National Veterans Art Museum in Chicago's South Loop Battles for Survival

Propaganda Posters of Soviet Union on View for First Time in Six Decades at the Art Institute

Museum of Fine Arts, Boston to Unveil Linde Family Wing with 24 Hours of Celebration

Santa Clara University's de Saisset Museum Explores Homelessness from the New Deal to the Present

Singapore's Pop and Contemporary Fine Art Celebrates the Artwork of Yayoi Kusama

MoMA PS 1 to Look at Art from the Past 50 Years from a Post 9/11 Perspective     

Forty-Five Magnificent Landscape Paintings on View at Peabody Essex Museum

After Twenty-Seven Years and $45 Million, Taiwan Restores Ornate 19th Century Mansion

Goodwood Pays Tribute to The Horse Collaborating with Tim Flach for the Annual Summer Exhibition

Gwangju Biennale Foundation Announces Six Young Asian Women as Joint Artistic Directors

The Spectacular of Vernacular on View at the Contemporary Arts Museum in Houston

MOVE: Art and Dance Since the 60s on View at Stiftung Kunstsammlung Nordrhein-Westfalen

Early U.S. Coinage Experiments, Proof Rarities Lead Heritage U.S. Coin Auction In Chicago

Distillery to Make South Carolina's First Legal Moonshine; will Include a Museum

Travel Picks: Online Travel Adviser Cheapflights Offers Its Top Ten Museum Destinations

Aspen Art Museum Presents an Exhibition of New Works by Internationally Renowned Artist Haegue Yang

CAM Raleigh Presents First U.S. Museum Show of Commissioned Works by Artist Rebecca Ward

Smithsonian's National Numismatic Collection to Present "Good as Gold: America's Double Eagles"

Rare Packard Tops RM's Sale at the Concours d'Elegance of America at St. John's

Germany's Pergamon Museum Returns Ancient Sphinx of Hattusa to Its Home in Turkey

Philanthropist Ruth Perelman, a Major Donor to Institutions in the City of Philadelphia, Dies at 90

Brooklyn's Bushwick Neighborhood Quickly Becomes World-Class Arts Mecca

Most Popular Last Seven Days



1.- Greece holds breath as skeleton found in Alexander the Great-era tomb at Amphipolis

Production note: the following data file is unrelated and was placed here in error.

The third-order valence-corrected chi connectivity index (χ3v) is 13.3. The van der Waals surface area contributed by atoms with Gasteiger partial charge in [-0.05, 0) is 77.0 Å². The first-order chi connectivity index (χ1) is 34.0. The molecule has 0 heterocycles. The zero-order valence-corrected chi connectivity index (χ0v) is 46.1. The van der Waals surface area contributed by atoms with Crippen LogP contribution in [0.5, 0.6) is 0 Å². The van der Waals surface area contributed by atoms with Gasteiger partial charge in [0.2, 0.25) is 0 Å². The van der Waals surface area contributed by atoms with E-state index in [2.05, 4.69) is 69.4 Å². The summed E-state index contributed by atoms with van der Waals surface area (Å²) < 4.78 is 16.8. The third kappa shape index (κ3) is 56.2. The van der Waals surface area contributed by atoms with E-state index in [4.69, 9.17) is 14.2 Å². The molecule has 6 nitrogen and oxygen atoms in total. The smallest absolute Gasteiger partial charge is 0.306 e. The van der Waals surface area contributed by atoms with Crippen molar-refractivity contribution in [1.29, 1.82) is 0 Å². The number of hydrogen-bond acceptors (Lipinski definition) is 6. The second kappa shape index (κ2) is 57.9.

2.- Spain mourns the death of art collector Cayetana Fitz-James Stuart, Duchess of Alba

3.- Meet the ancestors: Exhibition at Bordeaux gallery reveals faces of prehistoric humans

4.- Getty Foundation and partners launch free of charge online art collection catalogues

5.- Historic photos of dead Cuban revolutionary Che Guevara resurface in small Spanish town

6.- Exhibition showcases the first two 'Poesie' created by Titian following their restoration

7.- O'Keeffe painting sells for more than three times the previous world auction record for any female artist

8.- Crystal Bridges announces the departure of museum President Don Bacigalupi

9.- artnet Auctions offers a later example of Yayoi Kusama's important Infinity-Nets series

10.- 'Degenerate art' should go back to museums: German advisor Jutta Limbach



Museums, Exhibits, Artists, Milestones, Digital Art, Architecture, Photography,
Photographers, Special Photos, Special Reports, Featured Stories, Auctions, Art Fairs,
Anecdotes, Art Quiz, Education, Mythology, 3D Images, Last Week, .

 

Founder:
Ignacio Villarreal
Editor & Publisher: Jose Villarreal - Consultant: Ignacio Villarreal Jr.
Art Director: Juan José Sepúlveda Ramírez - Marketing: Carla Gutiérrez
Special Contributor: Liz Gangemi - Special Advisor: Carlos Amador
Contributing Editor: Carolina Farias

Royalville Communications, Inc
produces:

ignaciovillarreal.org theavemaria.org juncodelavega.org facundocabral-elfinal.org
Founder's Site. The most varied versions
of this beautiful prayer.
Hommage
to a Mexican poet.
Hommage
       

The First Art Newspaper on the Net. The Best Versions Of Ave Maria Song Junco de la Vega Site Ignacio Villarreal Site